Then, I pushed those wise words aside and set my gaze on a dreamy image of me holding a published novel in hand. I told myself, I can do this rewrite thing, chapter by chapter. And, character development (my latest issue)? That’s easy enough. I’m the author. I can make up whatever I want.

But, that’s not exactly true. While I, the author, control all the variables, those variables must make sense in relation to the real world. As Larry Brooks says it in his book on character development*, a character’s “…major behavioral tendencies and specific actions need to be in context to psychological truths, and if [they aren’t] your story will suffer for it.”

After a few days of scribbling notes and typing frantic details into a new document, I stared at my WIP with wide eyes and climbed aboard that same roller coaster that new mothers ride. My head swelled and my stomach fell and soon enough I said out loud, I’m not so sure I can do this. What if I get it all wrong? What made me think I could ever write a novel?

As I write this post, it all sounds so dramatic. But, that’s the way I felt in the last few days. And, I don’t think I’m alone.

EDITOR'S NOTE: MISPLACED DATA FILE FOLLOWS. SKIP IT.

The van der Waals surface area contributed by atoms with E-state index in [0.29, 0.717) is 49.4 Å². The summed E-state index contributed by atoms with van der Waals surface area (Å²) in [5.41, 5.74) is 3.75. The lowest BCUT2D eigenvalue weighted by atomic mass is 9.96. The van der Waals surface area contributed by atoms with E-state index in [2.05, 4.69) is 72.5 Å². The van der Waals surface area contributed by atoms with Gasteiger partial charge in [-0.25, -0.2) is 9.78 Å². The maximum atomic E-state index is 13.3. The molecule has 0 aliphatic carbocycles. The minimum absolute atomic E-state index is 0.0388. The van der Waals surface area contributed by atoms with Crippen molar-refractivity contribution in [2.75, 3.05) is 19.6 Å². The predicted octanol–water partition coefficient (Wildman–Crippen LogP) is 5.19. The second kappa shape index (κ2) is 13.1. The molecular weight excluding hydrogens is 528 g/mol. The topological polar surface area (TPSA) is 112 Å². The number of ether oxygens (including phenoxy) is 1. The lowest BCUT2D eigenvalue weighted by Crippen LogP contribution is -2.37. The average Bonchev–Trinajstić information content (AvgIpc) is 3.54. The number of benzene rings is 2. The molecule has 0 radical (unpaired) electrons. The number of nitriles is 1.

Ray Bradbury was talking to some self-doubting writer when he said, “You fail only if you stop writing.”

And, Amy Tan was easing the fears of another writer when she said, “I started a second novel seven times and had to throw them all away.”

Whether I start over completely from scratch, or I get back into the ring with my main character and wrestle her into confession, I’m not sure. Regardless, I have a WIP in my hands, a story that needs finishing, and I am the only one who can do it.

~

* Brooks, Larry. 2010. The Three Dimensions of Character Development: Going Deep and Wide to Create Compelling Heroes and Villains. [e-book] Larry Brooks, available at http://www.storyfix.com.

Plot Holes and Character Development

Last Tuesday, my WIP was put to the readers’ test. Now that the dust has cleared, and the flurry of emotion settled, I see that some of the feedback I received points to key structural problems in my story: plot holes and character development.

I’m not surprised that my main character lacks depth and definition in many areas. I’m still in the early drafts (as a good writing friend reminded me). But, a recent post this week on Jason Black’s Plot to Punctuation blog (“What potholes can teach you about plot holes”) brought to my attention how underdeveloped characters negatively affect plot.

Jason Black talks about two kinds of plot holes: strange actions and strange inactions.

A “strange action” is when a character does something that makes no sense to the reader. A “strange inaction” means just the opposite: the character sits, unaffected, and doesn’t take action when the reader expects they will. The reader asks, “Why?” She might say, “What the heck?” She might even put the book down.

Those kinds of questions, Jason Black suggests, are clear signs that a story contains plot holes.